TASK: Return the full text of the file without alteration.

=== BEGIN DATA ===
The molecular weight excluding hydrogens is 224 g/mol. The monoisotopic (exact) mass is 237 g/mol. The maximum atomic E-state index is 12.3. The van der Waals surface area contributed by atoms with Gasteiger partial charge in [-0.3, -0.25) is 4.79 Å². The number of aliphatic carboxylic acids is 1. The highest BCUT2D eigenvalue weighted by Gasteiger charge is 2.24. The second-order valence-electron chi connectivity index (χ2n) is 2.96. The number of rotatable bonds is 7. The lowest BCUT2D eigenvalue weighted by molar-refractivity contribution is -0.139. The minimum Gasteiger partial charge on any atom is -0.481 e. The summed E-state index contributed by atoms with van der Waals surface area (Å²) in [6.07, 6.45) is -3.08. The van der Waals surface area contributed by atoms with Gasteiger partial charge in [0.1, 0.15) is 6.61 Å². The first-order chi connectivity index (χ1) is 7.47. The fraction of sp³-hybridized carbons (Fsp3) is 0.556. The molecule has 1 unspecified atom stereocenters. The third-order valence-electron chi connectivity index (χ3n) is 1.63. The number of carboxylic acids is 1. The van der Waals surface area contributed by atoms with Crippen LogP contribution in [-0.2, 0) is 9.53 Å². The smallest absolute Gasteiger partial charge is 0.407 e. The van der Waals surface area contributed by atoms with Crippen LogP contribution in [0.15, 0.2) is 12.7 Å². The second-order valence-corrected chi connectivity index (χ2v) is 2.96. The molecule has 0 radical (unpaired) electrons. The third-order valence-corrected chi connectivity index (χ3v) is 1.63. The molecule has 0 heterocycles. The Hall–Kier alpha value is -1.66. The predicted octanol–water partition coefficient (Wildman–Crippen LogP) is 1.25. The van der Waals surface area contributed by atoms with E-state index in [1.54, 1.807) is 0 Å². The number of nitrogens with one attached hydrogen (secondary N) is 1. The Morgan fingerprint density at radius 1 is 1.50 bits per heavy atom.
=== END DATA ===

The molecular weight excluding hydrogens is 224 g/mol. The monoisotopic (exact) mass is 237 g/mol. The maximum atomic E-state index is 12.3. The van der Waals surface area contributed by atoms with Gasteiger partial charge in [-0.3, -0.25) is 4.79 Å². The number of aliphatic carboxylic acids is 1. The highest BCUT2D eigenvalue weighted by Gasteiger charge is 2.24. The second-order valence-electron chi connectivity index (χ2n) is 2.96. The number of rotatable bonds is 7. The lowest BCUT2D eigenvalue weighted by molar-refractivity contribution is -0.139. The minimum Gasteiger partial charge on any atom is -0.481 e. The summed E-state index contributed by atoms with van der Waals surface area (Å²) in [6.07, 6.45) is -3.08. The van der Waals surface area contributed by atoms with Gasteiger partial charge in [0.1, 0.15) is 6.61 Å². The first-order chi connectivity index (χ1) is 7.47. The fraction of sp³-hybridized carbons (Fsp3) is 0.556. The molecule has 1 unspecified atom stereocenters. The third-order valence-electron chi connectivity index (χ3n) is 1.63. The number of carboxylic acids is 1. The van der Waals surface area contributed by atoms with Crippen LogP contribution in [-0.2, 0) is 9.53 Å². The smallest absolute Gasteiger partial charge is 0.407 e. The van der Waals surface area contributed by atoms with Crippen LogP contribution in [0.15, 0.2) is 12.7 Å². The second-order valence-corrected chi connectivity index (χ2v) is 2.96. The molecule has 0 radical (unpaired) electrons. The third-order valence-corrected chi connectivity index (χ3v) is 1.63. The molecule has 0 heterocycles. The Hall–Kier alpha value is -1.66. The predicted octanol–water partition coefficient (Wildman–Crippen LogP) is 1.25. The van der Waals surface area contributed by atoms with E-state index in [1.54, 1.807) is 0 Å². The number of nitrogens with one attached hydrogen (secondary N) is 1. The Morgan fingerprint density at radius 1 is 1.50 bits per heavy atom.